Lantana for Bees, Butterflies and Hummingbirds

Do you love the sight of butterflies and hummingbirds whirling and fluttering about your garden as summer wanes? As a long time gardener both for in-ground plants and containers, I can find nothing better and recommend lantana for your yard or patio plantings. This hardy plant will flourish and bloom from April to late fall and never grows “leggy.” Best of all, it is a favorite feeding attraction for all those beautiful bees, butterflies and hummingbirds in your neighborhood.


Originally native to Central and South America, lantana was brought to Europe and the rest of the world by those always enterprising and plant loving [remember those tulips] Dutch explorers centuries ago. Although it will grow wild in some places, the plant has been hybridized into a variety of colors ranging from white to yellow, red, pink, lavender, orange and combinations of these hues in each cluster of tiny blooms. The dome-like clusters are made up of multiple tubular flowers that replenish themselves all spring, summer and until the first frost in late fall. What is not to like?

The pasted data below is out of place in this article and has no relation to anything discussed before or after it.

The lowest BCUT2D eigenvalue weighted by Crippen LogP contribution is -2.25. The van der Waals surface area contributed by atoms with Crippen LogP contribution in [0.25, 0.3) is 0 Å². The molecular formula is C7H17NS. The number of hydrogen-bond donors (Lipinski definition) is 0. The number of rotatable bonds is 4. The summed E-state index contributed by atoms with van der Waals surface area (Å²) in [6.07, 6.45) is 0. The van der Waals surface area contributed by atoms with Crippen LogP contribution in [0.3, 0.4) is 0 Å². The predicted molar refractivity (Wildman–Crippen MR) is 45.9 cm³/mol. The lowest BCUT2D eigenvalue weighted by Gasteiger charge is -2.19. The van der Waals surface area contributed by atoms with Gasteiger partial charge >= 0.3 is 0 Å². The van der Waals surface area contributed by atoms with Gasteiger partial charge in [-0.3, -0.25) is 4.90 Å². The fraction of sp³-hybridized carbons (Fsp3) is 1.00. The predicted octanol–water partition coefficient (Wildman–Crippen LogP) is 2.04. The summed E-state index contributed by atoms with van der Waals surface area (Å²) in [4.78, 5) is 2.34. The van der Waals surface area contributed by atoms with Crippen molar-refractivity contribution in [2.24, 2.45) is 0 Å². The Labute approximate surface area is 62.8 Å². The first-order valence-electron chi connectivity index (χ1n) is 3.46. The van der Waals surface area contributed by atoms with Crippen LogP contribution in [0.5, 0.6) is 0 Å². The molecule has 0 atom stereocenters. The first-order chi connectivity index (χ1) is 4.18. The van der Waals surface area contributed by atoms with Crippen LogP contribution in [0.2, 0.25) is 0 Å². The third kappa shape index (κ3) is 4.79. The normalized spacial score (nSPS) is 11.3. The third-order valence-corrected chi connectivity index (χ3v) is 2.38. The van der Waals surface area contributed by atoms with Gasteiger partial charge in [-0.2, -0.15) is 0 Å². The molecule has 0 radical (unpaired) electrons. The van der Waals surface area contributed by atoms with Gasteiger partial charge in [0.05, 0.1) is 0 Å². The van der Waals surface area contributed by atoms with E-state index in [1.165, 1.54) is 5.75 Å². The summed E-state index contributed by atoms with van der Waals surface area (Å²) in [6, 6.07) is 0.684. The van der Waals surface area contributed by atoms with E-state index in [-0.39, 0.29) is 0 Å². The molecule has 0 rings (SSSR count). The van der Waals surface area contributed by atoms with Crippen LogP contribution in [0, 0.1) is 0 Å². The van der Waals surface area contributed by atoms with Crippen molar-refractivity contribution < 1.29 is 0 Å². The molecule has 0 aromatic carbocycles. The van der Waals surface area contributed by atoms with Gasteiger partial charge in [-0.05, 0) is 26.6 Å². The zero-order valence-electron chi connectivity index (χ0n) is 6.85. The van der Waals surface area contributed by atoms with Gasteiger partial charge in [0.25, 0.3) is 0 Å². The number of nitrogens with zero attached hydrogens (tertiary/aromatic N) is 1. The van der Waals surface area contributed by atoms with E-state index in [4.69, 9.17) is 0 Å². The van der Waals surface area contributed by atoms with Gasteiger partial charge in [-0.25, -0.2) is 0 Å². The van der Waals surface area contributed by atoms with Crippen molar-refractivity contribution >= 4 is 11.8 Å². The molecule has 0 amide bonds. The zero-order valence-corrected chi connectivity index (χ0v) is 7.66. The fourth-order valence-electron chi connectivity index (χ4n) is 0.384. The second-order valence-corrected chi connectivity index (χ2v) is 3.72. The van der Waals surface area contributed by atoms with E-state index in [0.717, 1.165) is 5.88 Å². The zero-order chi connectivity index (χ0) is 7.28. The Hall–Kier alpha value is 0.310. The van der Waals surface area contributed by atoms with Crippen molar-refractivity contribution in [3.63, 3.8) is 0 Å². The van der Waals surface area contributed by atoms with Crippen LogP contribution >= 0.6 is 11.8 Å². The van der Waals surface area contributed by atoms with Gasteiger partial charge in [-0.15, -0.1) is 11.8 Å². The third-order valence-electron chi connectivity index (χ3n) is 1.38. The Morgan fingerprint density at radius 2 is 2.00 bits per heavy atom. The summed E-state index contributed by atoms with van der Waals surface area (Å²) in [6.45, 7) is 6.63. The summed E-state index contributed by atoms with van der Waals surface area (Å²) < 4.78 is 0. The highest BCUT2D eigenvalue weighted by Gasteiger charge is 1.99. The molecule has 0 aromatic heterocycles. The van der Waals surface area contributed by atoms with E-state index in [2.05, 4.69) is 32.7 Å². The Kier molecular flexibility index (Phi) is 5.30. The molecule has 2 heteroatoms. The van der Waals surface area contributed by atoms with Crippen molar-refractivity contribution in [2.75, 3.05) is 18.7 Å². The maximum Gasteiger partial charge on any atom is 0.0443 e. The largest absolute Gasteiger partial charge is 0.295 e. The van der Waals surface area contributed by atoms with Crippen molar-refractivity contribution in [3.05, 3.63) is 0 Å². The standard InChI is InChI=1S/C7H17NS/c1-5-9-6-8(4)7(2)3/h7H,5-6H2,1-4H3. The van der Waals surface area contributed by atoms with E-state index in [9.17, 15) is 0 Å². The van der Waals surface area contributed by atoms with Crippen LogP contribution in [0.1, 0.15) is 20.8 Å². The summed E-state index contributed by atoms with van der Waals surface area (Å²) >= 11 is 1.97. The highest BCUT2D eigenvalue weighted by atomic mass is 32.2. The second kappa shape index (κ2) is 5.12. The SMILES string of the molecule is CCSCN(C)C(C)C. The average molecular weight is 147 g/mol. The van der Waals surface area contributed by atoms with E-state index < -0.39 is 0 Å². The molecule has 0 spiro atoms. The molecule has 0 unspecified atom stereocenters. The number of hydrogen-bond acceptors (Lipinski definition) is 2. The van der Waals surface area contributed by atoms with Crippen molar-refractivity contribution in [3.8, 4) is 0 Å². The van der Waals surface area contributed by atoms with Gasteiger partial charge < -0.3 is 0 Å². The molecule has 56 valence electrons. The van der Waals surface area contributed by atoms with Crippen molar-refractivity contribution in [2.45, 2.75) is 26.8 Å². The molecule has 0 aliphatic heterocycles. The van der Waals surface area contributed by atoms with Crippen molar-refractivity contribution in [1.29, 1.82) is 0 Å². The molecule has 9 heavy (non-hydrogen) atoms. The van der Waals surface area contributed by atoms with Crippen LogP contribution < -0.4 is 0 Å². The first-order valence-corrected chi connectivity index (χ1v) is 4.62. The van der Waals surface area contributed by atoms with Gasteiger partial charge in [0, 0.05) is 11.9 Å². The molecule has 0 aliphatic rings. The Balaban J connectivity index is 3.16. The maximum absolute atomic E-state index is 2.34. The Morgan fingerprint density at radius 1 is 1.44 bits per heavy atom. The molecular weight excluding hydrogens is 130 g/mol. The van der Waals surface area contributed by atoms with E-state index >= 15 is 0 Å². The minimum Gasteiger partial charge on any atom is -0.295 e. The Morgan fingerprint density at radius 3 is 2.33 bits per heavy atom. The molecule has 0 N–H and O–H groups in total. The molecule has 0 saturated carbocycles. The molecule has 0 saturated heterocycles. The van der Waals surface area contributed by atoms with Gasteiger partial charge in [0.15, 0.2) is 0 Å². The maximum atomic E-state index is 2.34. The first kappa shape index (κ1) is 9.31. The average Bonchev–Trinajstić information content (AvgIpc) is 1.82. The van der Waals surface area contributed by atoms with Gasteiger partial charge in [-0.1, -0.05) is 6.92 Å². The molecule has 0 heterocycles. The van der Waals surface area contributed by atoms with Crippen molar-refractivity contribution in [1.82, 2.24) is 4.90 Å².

The flowers may be tiny but they are irresistibly attractive to a wide variety of butterflies and hummingbirds. The brilliant colors of the insects and birds blend beautifully with the softer, almost pastel, shades of the lantana silhouetted against dark green leaves. As the blooms turn to deep purple seed fruits, the plant attracts other birds to feast on them well into the fall months.


As for care, these nearly indestructible plants are a gardener’s delight. They will tolerate almost any soil, need little, if any, fertilizing and are extremely drought resistant. I have been a “bad person” at times in the past and let the plants wilt badly but a good dose of water revives them instantly. The only thing you should NOT do is plant them in shade – leave that for your impatiens and more delicate bedding plants. Although they can become substantial bushes in some places, they also work well in combination with other sun tolerant plants like begonia. Sometimes, if planted in protected and sunny spots, they will even return year after year but this rare in Atlanta where the winters get too cold. Even if you must replant each spring, the easy care and delights of bees, butterflies and hummingbirds make this a garden “must have” for me.


–Photo and story by Dick Funderburke

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